The mitochondrion is feasible target. Mitochondria are specialized subcellular structures that power various physiological roles, such as energy production, reactive oxygen species (ROS) formation, calcium homeostasis, and intrinsic apoptosis, all of which may be targets of CH4 administration (3, 4). A previous review summarized the available findings on the biological role of CH4, and it was proposed that CH4 liberation is related to hypoxic events resulting in, or associated with mitochondrial dysfunction (6). Indeed, several studies have demonstrated that the effects of exogenously administered CH4 in IR injuries can be grouped around a typical triad, namely anti-inflammatory, anti-oxidative, and anti-apoptotic properties. Notably, all these changes are also associated with mitochondrial functions, probably via non-specific physico-chemical alterations of membranes.
Importantly, concentrations of exogenously applied CH4 are orders of magnitude higher than those reported for endogenous production (reviewed in Section “Endogenous CH4 Formation Is Associated with Mitochondrial Dysfunction”). Due to the low solubility of CH4 in the watery phase, the majority of the gas is exhaled while CH4 is enriched at biological membrane interfaces, leading to higher local concentrations. Therefore, no direct conclusion can be made about the role of CH4 as a messenger only based on studies with CH4 treatment.
Overall, this review summarizes the effects of CH4 on mitochondria along with the current knowledge and the best available evidences on the possible mode of action. First, mitochondria are discussed as sources of endogenous CH4 generation under oxido-reductive stress conditions. Next, the consequences of exogenous CH4 supplementation are outlined: how it modulates key events of inflammation that are associated with mitochondrial functions. Thereafter, CH4-mediated intracellular signaling events are overviewed that are likely involved in cellular protection. Finally, the impact on the mitochondrial substrate oxidation in relationship with the anti-apoptotic effects is discussed.
Endogenous CH4 Formation is Associated with Mitochondrial Dysfunction
Mammalian methanogenesis has been considered an exclusive attribute of methanogenic Archaea, a group well distinguished from bacteria and eukaryotes. Nevertheless, to date, a number of studies have demonstrated the generation of non-bacterial CH4 also in aerobic living systems, and it has also been proposed that the CH4-producing phenomenon can be linked to the loss of the redox homeostasis.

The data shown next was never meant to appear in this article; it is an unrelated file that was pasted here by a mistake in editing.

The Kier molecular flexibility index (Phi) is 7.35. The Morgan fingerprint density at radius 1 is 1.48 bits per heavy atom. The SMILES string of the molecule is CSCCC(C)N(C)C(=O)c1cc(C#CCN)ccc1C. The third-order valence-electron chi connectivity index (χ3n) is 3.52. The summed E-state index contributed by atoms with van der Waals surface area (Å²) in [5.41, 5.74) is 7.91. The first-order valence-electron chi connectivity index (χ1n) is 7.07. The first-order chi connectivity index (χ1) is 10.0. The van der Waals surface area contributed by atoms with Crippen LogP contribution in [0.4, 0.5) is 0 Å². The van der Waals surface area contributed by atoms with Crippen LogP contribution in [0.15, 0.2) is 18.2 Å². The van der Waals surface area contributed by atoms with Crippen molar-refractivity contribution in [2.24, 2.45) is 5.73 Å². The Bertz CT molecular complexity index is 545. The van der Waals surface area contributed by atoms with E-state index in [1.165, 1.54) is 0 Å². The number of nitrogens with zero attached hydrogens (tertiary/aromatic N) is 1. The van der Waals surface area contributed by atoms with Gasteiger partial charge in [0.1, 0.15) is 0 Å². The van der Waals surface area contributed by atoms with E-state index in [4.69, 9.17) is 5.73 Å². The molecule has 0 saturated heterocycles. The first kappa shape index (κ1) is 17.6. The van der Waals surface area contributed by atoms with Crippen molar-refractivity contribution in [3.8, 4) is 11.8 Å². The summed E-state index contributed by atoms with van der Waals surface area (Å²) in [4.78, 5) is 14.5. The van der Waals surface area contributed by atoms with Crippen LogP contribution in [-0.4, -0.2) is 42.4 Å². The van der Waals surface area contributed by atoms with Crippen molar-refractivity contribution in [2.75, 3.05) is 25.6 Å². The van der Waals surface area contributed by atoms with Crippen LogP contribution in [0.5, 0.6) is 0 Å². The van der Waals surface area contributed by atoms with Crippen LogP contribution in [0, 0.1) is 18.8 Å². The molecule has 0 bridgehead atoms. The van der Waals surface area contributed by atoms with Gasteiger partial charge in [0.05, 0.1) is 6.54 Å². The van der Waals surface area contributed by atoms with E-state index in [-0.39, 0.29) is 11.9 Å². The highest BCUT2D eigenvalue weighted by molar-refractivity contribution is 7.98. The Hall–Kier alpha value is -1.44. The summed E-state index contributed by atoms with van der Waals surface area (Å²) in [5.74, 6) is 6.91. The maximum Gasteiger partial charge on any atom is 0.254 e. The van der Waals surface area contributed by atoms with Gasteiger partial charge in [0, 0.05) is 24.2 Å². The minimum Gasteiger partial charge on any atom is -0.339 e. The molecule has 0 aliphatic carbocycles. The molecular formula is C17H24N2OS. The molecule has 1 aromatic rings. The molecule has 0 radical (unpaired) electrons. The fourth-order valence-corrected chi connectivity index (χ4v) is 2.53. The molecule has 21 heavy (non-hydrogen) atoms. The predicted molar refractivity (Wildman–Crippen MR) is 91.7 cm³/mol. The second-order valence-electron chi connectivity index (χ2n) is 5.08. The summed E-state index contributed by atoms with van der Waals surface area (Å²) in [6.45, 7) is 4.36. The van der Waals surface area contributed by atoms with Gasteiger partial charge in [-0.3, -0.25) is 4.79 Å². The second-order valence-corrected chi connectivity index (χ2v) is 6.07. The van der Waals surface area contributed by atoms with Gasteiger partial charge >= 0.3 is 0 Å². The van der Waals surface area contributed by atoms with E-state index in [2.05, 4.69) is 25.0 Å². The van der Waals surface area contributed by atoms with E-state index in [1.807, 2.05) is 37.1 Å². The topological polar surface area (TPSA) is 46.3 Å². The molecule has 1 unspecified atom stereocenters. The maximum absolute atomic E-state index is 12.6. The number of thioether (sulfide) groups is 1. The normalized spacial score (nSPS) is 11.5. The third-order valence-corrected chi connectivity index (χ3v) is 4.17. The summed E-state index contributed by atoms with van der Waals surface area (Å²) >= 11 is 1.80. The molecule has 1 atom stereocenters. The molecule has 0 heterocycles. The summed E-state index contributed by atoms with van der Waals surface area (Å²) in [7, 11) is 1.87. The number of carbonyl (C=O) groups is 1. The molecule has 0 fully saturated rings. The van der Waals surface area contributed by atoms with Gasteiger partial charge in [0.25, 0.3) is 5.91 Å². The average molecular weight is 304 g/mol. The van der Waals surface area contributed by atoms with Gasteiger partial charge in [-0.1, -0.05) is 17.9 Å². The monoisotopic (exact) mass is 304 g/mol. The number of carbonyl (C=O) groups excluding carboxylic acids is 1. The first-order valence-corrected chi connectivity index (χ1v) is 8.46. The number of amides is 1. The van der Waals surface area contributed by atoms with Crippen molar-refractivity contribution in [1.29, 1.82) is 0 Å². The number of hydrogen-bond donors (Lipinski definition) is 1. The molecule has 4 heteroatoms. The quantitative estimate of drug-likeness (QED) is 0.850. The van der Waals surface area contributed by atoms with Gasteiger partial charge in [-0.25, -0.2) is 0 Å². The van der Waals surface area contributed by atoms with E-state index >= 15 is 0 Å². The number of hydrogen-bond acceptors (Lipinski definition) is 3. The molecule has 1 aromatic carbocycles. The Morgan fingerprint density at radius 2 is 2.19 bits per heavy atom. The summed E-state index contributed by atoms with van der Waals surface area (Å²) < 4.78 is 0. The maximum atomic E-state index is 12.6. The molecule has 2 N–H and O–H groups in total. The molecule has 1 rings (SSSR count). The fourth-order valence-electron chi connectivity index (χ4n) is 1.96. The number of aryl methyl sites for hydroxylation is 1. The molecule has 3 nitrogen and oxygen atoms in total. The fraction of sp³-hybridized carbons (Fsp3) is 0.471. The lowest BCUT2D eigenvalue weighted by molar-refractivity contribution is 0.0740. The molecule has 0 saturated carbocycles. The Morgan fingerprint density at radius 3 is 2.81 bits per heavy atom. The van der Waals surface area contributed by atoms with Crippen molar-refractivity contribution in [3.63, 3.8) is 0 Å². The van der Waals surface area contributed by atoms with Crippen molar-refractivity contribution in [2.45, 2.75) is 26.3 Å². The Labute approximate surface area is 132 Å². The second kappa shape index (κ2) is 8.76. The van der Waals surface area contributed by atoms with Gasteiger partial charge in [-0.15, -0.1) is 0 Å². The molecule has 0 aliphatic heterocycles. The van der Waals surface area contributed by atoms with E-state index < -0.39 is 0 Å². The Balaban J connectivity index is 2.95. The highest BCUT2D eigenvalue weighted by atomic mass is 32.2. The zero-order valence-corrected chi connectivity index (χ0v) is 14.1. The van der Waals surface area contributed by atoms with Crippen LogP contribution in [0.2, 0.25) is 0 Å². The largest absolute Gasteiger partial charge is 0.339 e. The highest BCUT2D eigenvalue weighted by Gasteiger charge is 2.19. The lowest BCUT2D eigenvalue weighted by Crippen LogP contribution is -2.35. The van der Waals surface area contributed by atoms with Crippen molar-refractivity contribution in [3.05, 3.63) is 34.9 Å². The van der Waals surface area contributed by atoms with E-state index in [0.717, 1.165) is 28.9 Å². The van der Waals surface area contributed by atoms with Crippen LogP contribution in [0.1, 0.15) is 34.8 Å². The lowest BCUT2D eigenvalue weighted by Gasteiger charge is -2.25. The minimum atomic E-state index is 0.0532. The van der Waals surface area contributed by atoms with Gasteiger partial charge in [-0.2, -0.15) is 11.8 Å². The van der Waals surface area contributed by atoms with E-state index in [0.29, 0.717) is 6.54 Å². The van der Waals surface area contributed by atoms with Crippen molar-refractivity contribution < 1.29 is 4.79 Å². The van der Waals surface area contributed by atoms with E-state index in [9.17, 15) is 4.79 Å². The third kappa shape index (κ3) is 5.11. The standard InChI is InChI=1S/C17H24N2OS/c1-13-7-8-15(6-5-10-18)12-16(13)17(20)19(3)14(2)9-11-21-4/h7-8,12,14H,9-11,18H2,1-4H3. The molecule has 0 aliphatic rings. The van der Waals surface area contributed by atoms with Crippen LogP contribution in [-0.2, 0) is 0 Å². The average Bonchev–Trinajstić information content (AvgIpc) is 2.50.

It was shown in 2003 that hypoxia could lead to the generation of measurable amounts of non-bacterial CH4 in isolated liver mitochondria (14). Increasingly, high amounts of CH4 (between 0 and 2.3 nmol/mg protein) were generated after the addition of ascorbic acid and 1–100 mM hydrogen peroxide (H2O2), and the formation of CH4 was related linearly to the quantity of mitochondria incubated. A breakthrough came when Keppler and colleagues (15) provided direct evidence of CH4 generation in multi-cellular organisms under aerobic conditions. This key paper was followed by many studies that either supported or disagreed with the initial findings (16–19) where the common denominator was likely to be mitochondrial dysfunction. More importantly, it has been shown that oxido-reductive stress elicits aerobic CH4 emission in plants (20).
Interestingly, in 2008, a study by Ghyczy et al. (21) demonstrated aerobic CH4 emission in cultured endothelial cells exposed to hypoxia and metabolic distress. Mitochondrial dysfunction in this setting led to significant CH4 generation (~2–23 nmol/mg mitochondrial protein), depending on the nature and intensity of the metabolic distress, and a similarly high and dose-dependent CH4 generation was detected after ROS attack in the Udenfriend reaction.